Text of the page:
I’ve started doing Japanese pickles (tsukemono). I’ve done cucumbers (yum), turnips with lemon (super yum), and a coleslaw sort of thing (meh - but I don’t like salads).

All the ones I do are ready that day or a few days later and take no special equipment.

Carnut, I am not even going to pretend to try to claim to be any kind of canning expert but this seems wrong to me.

This is definitely contrary to what my mother told me as I assisted her in canning. You want it snug but there’s no need to muscle the band down tightly. Part of the canning process involves using heat to drive air out of the jars and it can’t do that if the bands are too tight. You might just be creating little glass and tomato bombs that will burst during the canning.

That’s right, the Ball Blue book says the bands should be “finger tight” - to permit the air to escape during processing – but holy cow that poster is canning tomatoes without processing OR added acid.

Food safety note: Tomatoes are NOT acid enough to keep shelf stable without processing, in fact they are borderline for even using water bath processing safely without added acid. Seriously, look it up anywhere. SOME tomatoes are acid enough, but you can’t possibly know which are ok and which will kill you from looking at them, tasting them, or by variety.

Dear Dopers. I like you all a lot. please for all that is holy do not follow the advice in carnut’s post unless you continuously refridgerate the jars.

Wow, I missed that entirely. :smack:

Carnet I challenge you to find any reputable source that doesn’t advocate boiling water (and preferably high pressure) processing. Adding acid is slightly debatable but it’s cheap insurance against botulism.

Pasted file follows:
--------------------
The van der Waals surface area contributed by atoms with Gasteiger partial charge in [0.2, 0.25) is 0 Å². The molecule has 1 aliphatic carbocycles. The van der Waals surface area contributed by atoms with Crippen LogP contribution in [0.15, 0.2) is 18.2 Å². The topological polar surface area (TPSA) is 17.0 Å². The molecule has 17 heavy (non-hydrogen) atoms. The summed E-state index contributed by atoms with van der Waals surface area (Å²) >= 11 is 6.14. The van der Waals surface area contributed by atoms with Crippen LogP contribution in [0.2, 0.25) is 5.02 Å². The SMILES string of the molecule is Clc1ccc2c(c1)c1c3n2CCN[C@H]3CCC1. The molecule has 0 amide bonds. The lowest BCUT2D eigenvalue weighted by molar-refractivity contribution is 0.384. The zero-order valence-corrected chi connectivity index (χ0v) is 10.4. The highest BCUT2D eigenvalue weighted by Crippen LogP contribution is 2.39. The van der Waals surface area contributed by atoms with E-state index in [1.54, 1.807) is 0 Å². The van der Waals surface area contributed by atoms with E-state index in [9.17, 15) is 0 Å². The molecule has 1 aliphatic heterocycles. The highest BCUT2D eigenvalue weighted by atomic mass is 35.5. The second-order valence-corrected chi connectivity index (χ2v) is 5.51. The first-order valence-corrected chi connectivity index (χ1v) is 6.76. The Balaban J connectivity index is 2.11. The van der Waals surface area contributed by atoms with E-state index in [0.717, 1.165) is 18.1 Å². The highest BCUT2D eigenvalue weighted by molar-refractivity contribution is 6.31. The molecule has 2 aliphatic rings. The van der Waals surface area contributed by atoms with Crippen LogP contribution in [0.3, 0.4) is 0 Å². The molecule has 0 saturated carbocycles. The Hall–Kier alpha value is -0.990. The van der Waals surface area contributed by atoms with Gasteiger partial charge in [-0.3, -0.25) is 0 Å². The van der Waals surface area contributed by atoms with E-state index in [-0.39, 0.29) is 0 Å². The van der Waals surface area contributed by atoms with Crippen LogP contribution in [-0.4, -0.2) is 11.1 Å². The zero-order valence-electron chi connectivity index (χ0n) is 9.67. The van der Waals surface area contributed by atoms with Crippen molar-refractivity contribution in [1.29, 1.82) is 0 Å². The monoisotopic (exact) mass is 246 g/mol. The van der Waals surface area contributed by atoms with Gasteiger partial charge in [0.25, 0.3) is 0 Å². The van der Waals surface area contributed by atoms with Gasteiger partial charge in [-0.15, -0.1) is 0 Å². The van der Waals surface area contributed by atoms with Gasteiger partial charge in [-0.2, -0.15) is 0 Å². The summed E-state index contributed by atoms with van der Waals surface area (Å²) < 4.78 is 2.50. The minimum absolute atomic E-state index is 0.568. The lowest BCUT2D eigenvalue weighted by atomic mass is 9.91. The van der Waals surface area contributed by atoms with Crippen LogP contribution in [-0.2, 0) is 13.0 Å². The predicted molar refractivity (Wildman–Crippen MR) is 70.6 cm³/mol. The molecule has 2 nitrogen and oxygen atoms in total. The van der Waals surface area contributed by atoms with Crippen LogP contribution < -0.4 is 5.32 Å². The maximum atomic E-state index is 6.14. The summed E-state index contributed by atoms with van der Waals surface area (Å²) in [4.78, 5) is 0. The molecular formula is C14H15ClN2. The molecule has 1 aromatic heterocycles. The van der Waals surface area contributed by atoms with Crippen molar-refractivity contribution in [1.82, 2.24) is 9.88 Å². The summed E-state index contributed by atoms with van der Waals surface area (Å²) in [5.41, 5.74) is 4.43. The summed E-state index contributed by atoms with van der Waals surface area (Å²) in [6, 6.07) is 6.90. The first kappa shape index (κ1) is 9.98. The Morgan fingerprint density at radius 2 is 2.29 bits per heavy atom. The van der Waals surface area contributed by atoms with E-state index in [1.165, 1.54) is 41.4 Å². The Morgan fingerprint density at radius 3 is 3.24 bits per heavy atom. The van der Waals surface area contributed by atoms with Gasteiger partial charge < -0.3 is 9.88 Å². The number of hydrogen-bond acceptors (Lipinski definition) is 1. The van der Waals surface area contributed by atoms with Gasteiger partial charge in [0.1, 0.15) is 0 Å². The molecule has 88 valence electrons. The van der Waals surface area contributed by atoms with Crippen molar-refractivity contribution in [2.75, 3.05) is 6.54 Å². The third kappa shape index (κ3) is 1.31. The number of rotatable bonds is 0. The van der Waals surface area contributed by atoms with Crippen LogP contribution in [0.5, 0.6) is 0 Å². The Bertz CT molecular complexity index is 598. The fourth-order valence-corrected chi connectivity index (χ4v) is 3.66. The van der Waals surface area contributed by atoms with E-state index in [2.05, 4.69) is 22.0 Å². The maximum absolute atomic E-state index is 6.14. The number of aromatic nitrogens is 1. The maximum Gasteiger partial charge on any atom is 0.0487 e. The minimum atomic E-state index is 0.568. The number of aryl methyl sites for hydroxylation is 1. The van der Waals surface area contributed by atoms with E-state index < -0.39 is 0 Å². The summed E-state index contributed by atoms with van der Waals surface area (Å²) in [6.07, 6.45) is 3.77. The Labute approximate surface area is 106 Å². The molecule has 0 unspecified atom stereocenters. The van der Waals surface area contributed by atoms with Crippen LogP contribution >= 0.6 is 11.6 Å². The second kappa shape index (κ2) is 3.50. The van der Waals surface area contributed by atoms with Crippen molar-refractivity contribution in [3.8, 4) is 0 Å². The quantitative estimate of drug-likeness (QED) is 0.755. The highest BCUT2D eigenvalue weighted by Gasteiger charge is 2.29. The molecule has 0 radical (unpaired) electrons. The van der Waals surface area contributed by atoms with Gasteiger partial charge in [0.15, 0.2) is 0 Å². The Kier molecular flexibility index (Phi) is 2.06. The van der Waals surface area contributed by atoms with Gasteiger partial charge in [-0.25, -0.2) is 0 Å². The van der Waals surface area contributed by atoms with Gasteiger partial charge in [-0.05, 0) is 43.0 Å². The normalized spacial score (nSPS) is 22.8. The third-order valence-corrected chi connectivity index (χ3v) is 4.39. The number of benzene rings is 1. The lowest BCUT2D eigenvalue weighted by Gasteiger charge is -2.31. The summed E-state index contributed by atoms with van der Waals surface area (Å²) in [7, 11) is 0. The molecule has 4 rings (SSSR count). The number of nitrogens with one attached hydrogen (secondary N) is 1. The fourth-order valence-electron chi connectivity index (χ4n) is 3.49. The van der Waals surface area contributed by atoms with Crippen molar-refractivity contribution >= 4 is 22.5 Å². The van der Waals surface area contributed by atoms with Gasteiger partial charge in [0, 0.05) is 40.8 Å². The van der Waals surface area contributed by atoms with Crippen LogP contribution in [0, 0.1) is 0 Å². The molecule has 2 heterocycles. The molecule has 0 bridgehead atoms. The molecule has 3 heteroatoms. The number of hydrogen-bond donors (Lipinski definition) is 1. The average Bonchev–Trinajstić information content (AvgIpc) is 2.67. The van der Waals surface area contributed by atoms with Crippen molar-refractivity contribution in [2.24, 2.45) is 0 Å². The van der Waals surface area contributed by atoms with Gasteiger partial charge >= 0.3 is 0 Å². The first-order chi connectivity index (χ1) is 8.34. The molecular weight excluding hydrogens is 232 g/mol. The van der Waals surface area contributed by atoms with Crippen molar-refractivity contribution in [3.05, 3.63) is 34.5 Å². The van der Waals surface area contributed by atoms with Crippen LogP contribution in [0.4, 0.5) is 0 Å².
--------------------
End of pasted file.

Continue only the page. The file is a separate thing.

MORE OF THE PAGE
Reputable as in modern and American. The tomato varieties here in the US vary greatly in terms of acidity, and extra acid plus water bath processing is essential - and frankly, it’s so easy. You’re just using a very deep pot (at least 1" of water over top the jars) to boil them in.

And yes, definitely just as tight as you can manage using your fingers. I’ll also add that you should remove the band after the jar is completely cool, and store with just the lid - this prevents rust spots from sealing the band to the lid, and makes it easier to see if there are any issues with the seal later on.

This isn’t the old days when we barely understood germ theory that well and a canned-up harvest was essential for many farm families wanting to make it through the winter months. Please be safe.

Ah, but if you followed that recipe up there AND kept the results refrigerated, would that be OK?

For a few days but I wouldn’t trust it for a week.

One of my secrets to great chili is that I make a lot of it ahead of time. I based this on the idea that chili always tastes better the second day, after the flavors have had time to meld.

I take my largest stock pot and add all of the non-meat ingredients to my chili, cook it down for a while and then can it in quart jars. Makes making chili in the winter a snap!

I’ll agree with your take. When I say screw it down tightly, I mean as tightly as you can do by hand while holding a very hot jar. That’s not as tight as it would be if you were screwing it down on a cold jar or using a rubber lid widget to help screw it down tightly. In over 25 years of canning this way, I’ve never had a jar explode, crack or other damage.

To each their own. I don’t cook my beef well done and I am still here to tell that tale too. This canning recipe came from my grandmother who lived to age 86. Her descendents are all living (except one, and that was not food poisoning) and I am not her only grandchild to still can tomatoes this way.

Please consider that a) Ball also sells the canning baths and b) Ball runs the risk of being sued if they do not tell you to use the utmost caution. Me, I prefer flavor and common sense. If the jar’s contents look bad, or the can did not seal, we do not eat the contents.

I think this instructional video should help you out.

There’s quite a difference between medium-rare beef, which can give you an upset tummy, and botulism, which causes irreversible muscle paralyzation and possible death.

My grandmother gave me a wonderful recipe for beef vegetable soup that I ate at her house dozens of times and she probably ate hundreds of time. Her recipe is done in a water bath canner. When I make it, I use a pressure cooker, because I’d rather put up with the minor inconvenience of properly preserving food than DIE!

And you do know that botulinum toxin is flavorless and odorless, right?

Now back to pickling, has anyone used the Ball Dill Pickle mix? I’m tempted to use it as a base and add some of my own spices to the jars.